In a sign that CEO Satya Nadella wants to reemphasize Microsoft’s software roots, the company on Monday confirmed that it has agreed to acquire Swedish mobile game developer Mojang for $2.5 billion. Mojang makes Minecraft, an addictive, world-building platform that counts more than 100 million users.

“Minecraft is more than a great game franchise—it is an open world platform, driven by a vibrant community we care deeply about, and rich with new opportunities for that community and for Microsoft,” said Nadella, in a statement.

In Minecraft, players use pick axes. hammers and other tools to populate a virtual world with houses, roads, offices and other structures. They can use creatures spawned in-game, such as cows, pigs, and chickens, for food and materials, while fending off foes like skeletons, spiders, and zombies that randomly appear.

Gameplay follows a clock that compresses a single day into 20 real-world minutes. Minecraft was developed by Swedish programmer Markus “Notch” Persson and first released for the PC in alpha in 2009.

Beyond tots and their parents, Minecraft has caught on with a growing list of celebrities, including Jack Black, Deadmau5, Mila Kunis, and English comedian Johnathan Ross.

The game could be a much needed “killer app” for Windows Phone, which trails far behind rival mobile platforms Apple iOS and Google Android in the smartphone market—despite Redmond’s $7.2 billion acquisition of Nokia’s handset business earlier this year.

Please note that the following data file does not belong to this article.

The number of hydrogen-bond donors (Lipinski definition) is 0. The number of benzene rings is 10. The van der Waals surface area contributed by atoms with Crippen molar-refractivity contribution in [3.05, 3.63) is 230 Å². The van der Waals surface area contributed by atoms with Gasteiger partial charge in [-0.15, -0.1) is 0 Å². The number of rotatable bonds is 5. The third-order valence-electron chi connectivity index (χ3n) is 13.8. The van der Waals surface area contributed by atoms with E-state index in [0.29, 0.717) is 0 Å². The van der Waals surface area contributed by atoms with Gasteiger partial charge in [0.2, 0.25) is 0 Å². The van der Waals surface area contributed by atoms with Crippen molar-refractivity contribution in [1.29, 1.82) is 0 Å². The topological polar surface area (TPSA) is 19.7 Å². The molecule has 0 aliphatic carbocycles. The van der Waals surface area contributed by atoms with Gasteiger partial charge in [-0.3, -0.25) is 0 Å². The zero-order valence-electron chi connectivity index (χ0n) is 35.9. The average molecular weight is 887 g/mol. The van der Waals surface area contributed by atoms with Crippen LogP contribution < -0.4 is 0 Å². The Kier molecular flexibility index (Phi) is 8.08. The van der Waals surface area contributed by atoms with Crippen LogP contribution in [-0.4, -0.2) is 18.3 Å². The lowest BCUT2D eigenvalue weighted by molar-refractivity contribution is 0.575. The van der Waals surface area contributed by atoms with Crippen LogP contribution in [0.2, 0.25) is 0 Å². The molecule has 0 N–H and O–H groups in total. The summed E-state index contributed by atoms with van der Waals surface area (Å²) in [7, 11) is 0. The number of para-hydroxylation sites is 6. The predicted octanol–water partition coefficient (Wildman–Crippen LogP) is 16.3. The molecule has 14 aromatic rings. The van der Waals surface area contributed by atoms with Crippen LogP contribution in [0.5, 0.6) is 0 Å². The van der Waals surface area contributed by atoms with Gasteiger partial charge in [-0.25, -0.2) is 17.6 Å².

Android’s share of the U.S mobile subscriber market, as of April, stood at 52.5 percent, according to the latest figures from market watcher Comscore. Apple’s share was 41.4 percent, while Microsoft checked in with a paltry 3.3 percent share.

Microsoft pledged to maintain Minecraft on all its current platforms, including Windows PCs, iOS and Android devices, and on the Sony PlayStation and its own Xbox gaming console.

The company did not elaborate on its plans, including whether—or, more likely, when—it will release a version for Windows Phone. Analysts believe such a move is all but certain.

In a research note to clients, Nomura Group’s Rick Sherlund said he viewed the deal as an attempt by Microsoft “to better address mobile on a cross-platform basis.”

In other words, Microsoft can use Minecraft to boost its own phone sales, while also getting a piece of the action on sales to Android and iOS users. The massive installed base for Minecraft helps justify the $2.5 billion acquisition price, and Redmond’s pledge to break even on the deal by fiscal year 2015.

The agreement is an indication of how Nadella, who replaced Steve Ballmer as Microsoft’s CEO in February, plans to make good on his promise, stated in a an email to employees, to position Microsoft for “a mobile-first and cloud-first world.”

It’s also a sign that Nadella may be looking to deemphasize his predecessor’s focus on selling hardware, like the Surface Pro line of tablets, and direct more resources to restoring Microsoft’s preeminence in software.

“We have described ourselves as a ‘devices and services’ company. While the devices and services description was helpful in starting our transformation, we now need to hone in on our unique strategy,” Nadella wrote.

“At our core, Microsoft is the productivity and platform company for the mobile-first and cloud-first world,” Nadella said.

Microsoft said it expects the deal to close later this year. Investors shrugged off news of the acquisition. Shares of the company were off less than 1 percent, to $46.38, in early trading Monday. Mojang is privately held.